The table below show company registration number format correspond with the company’s country of registration in the United Kingdom at a glance.

Co. with registered office inCo. incorporation numbers format
England and Wales 01234567
Scotland SC123456
Northern Ireland NI123456

First of all, limited company with registered office address in England or Wales shall have 8 digits numbers starting with zero as its company incorporation number. For example, Fine Arts and Pictures Limited has a company registration number 08409295.

Secondly, limited company with registered office address in Scotland has slightly different company registration number format to that of companies registered in England and Wales. The company registration number shall start with SC followed by 6 digits numbers. SC is the abbreviation of Scotland. For instance, Scotland Company shall have company incorporation number read SC123456.

Lastly, limited company with registered office address in Belfast Northern Ireland shall have a company incorporation numbers starting with NI followed by 6 digits numbers. NI is the abbreviation of Northern Ireland. For instance, Northern Ireland Company shall have company incorporation number read NI123456.

Where to find your company registration number

Companies House website

You can search the Companies House register. Just type in your company name in the search box as indicated. Then click the Search button. Your company name and number and other details should display.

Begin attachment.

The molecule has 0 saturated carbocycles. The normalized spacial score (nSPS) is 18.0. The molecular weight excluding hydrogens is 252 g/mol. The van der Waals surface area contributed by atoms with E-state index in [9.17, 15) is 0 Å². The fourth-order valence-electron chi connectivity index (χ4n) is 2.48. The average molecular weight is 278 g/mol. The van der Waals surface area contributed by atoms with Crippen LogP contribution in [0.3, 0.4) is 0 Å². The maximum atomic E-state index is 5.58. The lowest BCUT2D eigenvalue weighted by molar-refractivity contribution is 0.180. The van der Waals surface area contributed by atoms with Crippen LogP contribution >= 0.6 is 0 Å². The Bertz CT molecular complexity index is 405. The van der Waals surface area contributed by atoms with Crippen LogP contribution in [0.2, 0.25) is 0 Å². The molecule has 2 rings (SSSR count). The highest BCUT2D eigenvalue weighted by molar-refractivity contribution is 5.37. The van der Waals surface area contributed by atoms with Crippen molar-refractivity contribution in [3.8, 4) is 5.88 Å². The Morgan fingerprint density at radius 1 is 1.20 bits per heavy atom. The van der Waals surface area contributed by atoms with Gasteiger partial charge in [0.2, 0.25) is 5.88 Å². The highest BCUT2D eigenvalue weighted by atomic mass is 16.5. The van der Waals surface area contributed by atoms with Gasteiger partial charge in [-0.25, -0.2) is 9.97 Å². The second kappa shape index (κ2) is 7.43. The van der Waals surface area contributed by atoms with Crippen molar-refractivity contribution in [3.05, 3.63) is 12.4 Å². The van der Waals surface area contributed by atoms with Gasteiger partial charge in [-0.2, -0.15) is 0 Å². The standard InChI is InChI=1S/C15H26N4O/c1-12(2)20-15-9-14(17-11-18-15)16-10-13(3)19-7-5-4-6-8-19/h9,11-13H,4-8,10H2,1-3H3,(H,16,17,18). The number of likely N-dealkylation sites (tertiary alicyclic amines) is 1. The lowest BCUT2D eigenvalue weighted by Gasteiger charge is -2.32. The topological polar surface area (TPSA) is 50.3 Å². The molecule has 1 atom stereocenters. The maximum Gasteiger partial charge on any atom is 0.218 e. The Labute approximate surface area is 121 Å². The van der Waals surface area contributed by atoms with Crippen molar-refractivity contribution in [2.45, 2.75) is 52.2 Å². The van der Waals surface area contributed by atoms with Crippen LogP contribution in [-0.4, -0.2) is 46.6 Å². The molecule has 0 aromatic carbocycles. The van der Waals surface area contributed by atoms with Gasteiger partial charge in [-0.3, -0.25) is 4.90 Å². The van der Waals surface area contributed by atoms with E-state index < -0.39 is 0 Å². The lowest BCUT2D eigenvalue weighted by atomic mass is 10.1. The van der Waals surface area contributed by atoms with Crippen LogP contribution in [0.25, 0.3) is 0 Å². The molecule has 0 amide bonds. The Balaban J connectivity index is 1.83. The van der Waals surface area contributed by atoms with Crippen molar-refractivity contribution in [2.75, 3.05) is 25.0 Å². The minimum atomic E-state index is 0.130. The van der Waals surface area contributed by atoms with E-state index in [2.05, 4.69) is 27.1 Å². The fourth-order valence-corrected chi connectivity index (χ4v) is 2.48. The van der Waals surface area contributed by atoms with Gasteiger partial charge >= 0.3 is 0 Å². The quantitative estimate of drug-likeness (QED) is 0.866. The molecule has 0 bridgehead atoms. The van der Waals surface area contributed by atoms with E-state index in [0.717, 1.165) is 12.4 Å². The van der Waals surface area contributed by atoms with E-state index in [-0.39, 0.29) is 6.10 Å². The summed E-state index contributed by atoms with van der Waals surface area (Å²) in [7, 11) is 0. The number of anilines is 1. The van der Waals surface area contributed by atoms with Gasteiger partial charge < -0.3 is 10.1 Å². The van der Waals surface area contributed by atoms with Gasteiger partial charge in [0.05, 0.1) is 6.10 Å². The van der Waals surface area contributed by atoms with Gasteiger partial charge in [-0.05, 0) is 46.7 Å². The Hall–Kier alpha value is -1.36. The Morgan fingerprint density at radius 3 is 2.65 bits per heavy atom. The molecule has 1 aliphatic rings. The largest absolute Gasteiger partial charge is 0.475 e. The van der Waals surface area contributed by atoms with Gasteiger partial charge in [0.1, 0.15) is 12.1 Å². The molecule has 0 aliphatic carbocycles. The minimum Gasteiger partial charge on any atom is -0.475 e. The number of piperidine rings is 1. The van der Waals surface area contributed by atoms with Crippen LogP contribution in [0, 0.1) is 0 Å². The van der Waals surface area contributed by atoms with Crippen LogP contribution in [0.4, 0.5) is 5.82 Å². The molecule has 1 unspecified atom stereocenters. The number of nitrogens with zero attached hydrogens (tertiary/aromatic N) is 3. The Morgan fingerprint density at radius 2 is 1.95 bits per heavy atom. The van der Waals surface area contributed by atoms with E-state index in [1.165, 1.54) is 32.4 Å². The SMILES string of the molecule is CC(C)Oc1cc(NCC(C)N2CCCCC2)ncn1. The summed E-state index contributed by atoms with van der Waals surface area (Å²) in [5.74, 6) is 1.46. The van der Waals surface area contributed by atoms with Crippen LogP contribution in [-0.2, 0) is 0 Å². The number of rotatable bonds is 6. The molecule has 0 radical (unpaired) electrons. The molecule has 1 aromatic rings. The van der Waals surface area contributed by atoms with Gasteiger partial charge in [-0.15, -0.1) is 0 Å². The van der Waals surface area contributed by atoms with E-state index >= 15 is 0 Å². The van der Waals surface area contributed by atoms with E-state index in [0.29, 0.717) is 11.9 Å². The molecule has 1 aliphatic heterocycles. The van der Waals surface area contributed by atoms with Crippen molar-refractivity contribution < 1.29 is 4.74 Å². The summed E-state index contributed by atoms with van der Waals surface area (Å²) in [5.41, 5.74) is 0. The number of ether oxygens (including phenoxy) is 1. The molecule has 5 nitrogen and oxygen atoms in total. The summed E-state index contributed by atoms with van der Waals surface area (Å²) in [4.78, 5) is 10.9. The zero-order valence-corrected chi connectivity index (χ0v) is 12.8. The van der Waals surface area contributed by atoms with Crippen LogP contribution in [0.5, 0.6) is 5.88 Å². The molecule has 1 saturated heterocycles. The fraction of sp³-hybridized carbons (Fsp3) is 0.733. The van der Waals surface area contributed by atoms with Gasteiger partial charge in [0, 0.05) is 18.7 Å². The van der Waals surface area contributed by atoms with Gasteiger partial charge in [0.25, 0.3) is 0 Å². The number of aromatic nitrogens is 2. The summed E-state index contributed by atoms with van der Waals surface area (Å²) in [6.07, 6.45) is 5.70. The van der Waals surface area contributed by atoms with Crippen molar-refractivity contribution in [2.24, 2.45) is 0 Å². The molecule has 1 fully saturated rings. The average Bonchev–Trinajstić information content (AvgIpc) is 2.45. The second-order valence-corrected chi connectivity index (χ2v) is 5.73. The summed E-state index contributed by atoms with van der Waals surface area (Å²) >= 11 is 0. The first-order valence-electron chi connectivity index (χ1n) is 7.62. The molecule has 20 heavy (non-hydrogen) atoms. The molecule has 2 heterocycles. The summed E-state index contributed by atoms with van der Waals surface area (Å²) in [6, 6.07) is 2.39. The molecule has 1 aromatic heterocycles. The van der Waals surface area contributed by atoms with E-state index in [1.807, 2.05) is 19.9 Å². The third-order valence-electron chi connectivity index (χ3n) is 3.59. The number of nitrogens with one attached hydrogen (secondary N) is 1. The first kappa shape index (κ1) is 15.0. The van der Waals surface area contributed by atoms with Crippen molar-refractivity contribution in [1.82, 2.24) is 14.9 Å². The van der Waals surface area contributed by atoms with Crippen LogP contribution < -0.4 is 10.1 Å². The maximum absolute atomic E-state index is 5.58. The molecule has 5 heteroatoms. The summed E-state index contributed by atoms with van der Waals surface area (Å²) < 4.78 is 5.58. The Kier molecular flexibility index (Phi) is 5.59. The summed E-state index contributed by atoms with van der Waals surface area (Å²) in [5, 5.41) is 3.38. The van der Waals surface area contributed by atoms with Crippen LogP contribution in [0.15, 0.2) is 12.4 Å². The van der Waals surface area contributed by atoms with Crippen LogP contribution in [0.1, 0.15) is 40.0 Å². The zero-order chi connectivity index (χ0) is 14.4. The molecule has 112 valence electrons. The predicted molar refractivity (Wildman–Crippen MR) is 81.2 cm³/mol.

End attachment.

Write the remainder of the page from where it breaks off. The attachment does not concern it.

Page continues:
Company incorporation certificate

Your company registration numbers is also printed prominently on your certificate of incorporation.

Company change of name certificate

Similarly, If you have recently changed your company names, Companies House would have issued you with your company change of name certificate. You would find your company registration numbers are printed on the certificate. For one thing changing your company names would not affect your original company registration numbers.

All letters from Companies House

In addition, all Companies House letters sent to your company’s registered office address would have your company registration numbers printed on it. Ordinarily, it was used as their reference.

When you correspond with Companies House and HMRC, you must also use your company name and numbers as reference.

The incorporation emails

Usually, your company formation accountants would include your company registration numbers in the incorporation emails. Normally, the emails would include the Memorandum and Articles of Association and your certificate of incorporation. Also, your company authentication code.

When do you require your company registration numbers

Generally, you would require your company registration numbers in the following circumstances.

  • Opening a business bank account.
  • Submit the form 64-8 authorizing your accountants.
  • Submit your CT41G form disclosing your trading status with HMRC.
  • Register for value added tax (VAT) with HMRC.
  • Register for Pay As You Earn (PAYE) with HMRC when you start hiring staff or paying your director.
  • Submit your company confirmation statement with Companies House.
  • Prepare your company accounts. Otherwise, Companies House would reject your accounts if your company number is missing.
  • Complete your corporation tax return.
  • Notify Companies House of changes in your company details. For example, when you file the form AD01 to change your company registered office address you would require your company number.

Basically, any filing with Companies House you would require your company number. Whereas you would require your Unique Tax Reference (UTR) number in addition to your company name and number for filing with HMRC.

Besides, you must also display your company registration number on your business website, company letterhead and other official stationery.